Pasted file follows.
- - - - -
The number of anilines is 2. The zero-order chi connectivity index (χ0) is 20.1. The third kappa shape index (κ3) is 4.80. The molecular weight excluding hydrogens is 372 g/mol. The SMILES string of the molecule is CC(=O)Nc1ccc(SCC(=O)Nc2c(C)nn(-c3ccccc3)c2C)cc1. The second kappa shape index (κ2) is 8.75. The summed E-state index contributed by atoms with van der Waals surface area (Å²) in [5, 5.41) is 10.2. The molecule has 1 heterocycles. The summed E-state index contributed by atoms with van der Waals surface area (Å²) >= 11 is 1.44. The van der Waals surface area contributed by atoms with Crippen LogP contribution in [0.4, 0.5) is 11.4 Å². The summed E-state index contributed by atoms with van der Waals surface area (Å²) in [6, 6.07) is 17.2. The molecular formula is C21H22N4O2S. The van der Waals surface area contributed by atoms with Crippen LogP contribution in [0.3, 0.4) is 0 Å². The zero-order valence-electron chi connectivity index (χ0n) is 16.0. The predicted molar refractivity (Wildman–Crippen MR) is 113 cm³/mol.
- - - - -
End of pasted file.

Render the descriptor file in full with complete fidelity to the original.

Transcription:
The number of anilines is 2. The zero-order chi connectivity index (χ0) is 20.1. The third kappa shape index (κ3) is 4.80. The molecular weight excluding hydrogens is 372 g/mol. The SMILES string of the molecule is CC(=O)Nc1ccc(SCC(=O)Nc2c(C)nn(-c3ccccc3)c2C)cc1. The second kappa shape index (κ2) is 8.75. The summed E-state index contributed by atoms with van der Waals surface area (Å²) in [5, 5.41) is 10.2. The molecule has 1 heterocycles. The summed E-state index contributed by atoms with van der Waals surface area (Å²) >= 11 is 1.44. The van der Waals surface area contributed by atoms with Crippen LogP contribution in [0.4, 0.5) is 11.4 Å². The summed E-state index contributed by atoms with van der Waals surface area (Å²) in [6, 6.07) is 17.2. The molecular formula is C21H22N4O2S. The van der Waals surface area contributed by atoms with Crippen LogP contribution in [0.3, 0.4) is 0 Å². The zero-order valence-electron chi connectivity index (χ0n) is 16.0. The predicted molar refractivity (Wildman–Crippen MR) is 113 cm³/mol.